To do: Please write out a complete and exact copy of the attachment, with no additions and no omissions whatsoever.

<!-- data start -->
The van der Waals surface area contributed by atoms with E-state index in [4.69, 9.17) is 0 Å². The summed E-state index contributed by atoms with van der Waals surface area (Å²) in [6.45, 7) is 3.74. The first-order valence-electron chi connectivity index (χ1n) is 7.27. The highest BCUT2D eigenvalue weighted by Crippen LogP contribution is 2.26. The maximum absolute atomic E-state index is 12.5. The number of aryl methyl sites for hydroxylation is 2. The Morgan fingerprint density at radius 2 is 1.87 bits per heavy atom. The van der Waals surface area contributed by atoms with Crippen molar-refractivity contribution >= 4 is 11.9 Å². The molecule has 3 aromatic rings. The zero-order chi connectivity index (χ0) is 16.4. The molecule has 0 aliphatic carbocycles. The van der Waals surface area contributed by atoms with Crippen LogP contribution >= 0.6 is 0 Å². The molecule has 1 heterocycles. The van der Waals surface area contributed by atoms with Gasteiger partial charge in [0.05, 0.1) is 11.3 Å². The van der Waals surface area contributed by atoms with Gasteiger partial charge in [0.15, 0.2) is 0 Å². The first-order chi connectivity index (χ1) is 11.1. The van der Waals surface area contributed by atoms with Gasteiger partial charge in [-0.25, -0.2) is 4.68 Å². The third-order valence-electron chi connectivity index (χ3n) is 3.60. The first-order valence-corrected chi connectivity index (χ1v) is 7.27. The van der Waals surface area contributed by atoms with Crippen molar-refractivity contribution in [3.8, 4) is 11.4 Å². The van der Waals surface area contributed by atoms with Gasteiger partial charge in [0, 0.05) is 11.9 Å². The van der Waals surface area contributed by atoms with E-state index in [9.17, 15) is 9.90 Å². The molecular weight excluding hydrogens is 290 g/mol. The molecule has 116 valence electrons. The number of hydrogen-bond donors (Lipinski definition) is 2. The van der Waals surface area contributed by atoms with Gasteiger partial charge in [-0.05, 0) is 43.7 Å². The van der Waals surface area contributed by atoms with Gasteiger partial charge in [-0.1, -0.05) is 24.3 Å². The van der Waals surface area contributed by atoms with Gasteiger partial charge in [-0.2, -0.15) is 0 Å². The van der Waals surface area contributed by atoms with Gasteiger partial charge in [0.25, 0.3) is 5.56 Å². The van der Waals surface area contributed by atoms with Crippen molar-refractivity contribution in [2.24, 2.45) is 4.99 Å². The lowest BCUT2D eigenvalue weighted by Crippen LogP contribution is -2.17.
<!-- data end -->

The van der Waals surface area contributed by atoms with E-state index in [4.69, 9.17) is 0 Å². The summed E-state index contributed by atoms with van der Waals surface area (Å²) in [6.45, 7) is 3.74. The first-order valence-electron chi connectivity index (χ1n) is 7.27. The highest BCUT2D eigenvalue weighted by Crippen LogP contribution is 2.26. The maximum absolute atomic E-state index is 12.5. The number of aryl methyl sites for hydroxylation is 2. The Morgan fingerprint density at radius 2 is 1.87 bits per heavy atom. The van der Waals surface area contributed by atoms with Crippen molar-refractivity contribution >= 4 is 11.9 Å². The molecule has 3 aromatic rings. The zero-order chi connectivity index (χ0) is 16.4. The molecule has 0 aliphatic carbocycles. The van der Waals surface area contributed by atoms with Crippen LogP contribution >= 0.6 is 0 Å². The molecule has 1 heterocycles. The van der Waals surface area contributed by atoms with Gasteiger partial charge in [0.05, 0.1) is 11.3 Å². The van der Waals surface area contributed by atoms with Gasteiger partial charge in [0.15, 0.2) is 0 Å². The first-order chi connectivity index (χ1) is 11.1. The van der Waals surface area contributed by atoms with Gasteiger partial charge in [-0.25, -0.2) is 4.68 Å². The third-order valence-electron chi connectivity index (χ3n) is 3.60. The first-order valence-corrected chi connectivity index (χ1v) is 7.27. The van der Waals surface area contributed by atoms with Crippen molar-refractivity contribution in [3.8, 4) is 11.4 Å². The van der Waals surface area contributed by atoms with Gasteiger partial charge in [0, 0.05) is 11.9 Å². The van der Waals surface area contributed by atoms with E-state index in [9.17, 15) is 9.90 Å². The molecular weight excluding hydrogens is 290 g/mol. The molecule has 116 valence electrons. The number of hydrogen-bond donors (Lipinski definition) is 2. The van der Waals surface area contributed by atoms with Gasteiger partial charge in [-0.05, 0) is 43.7 Å². The van der Waals surface area contributed by atoms with Gasteiger partial charge in [-0.1, -0.05) is 24.3 Å². The van der Waals surface area contributed by atoms with Gasteiger partial charge in [-0.2, -0.15) is 0 Å². The van der Waals surface area contributed by atoms with Gasteiger partial charge in [0.25, 0.3) is 5.56 Å². The van der Waals surface area contributed by atoms with Crippen molar-refractivity contribution in [2.24, 2.45) is 4.99 Å². The lowest BCUT2D eigenvalue weighted by Crippen LogP contribution is -2.17.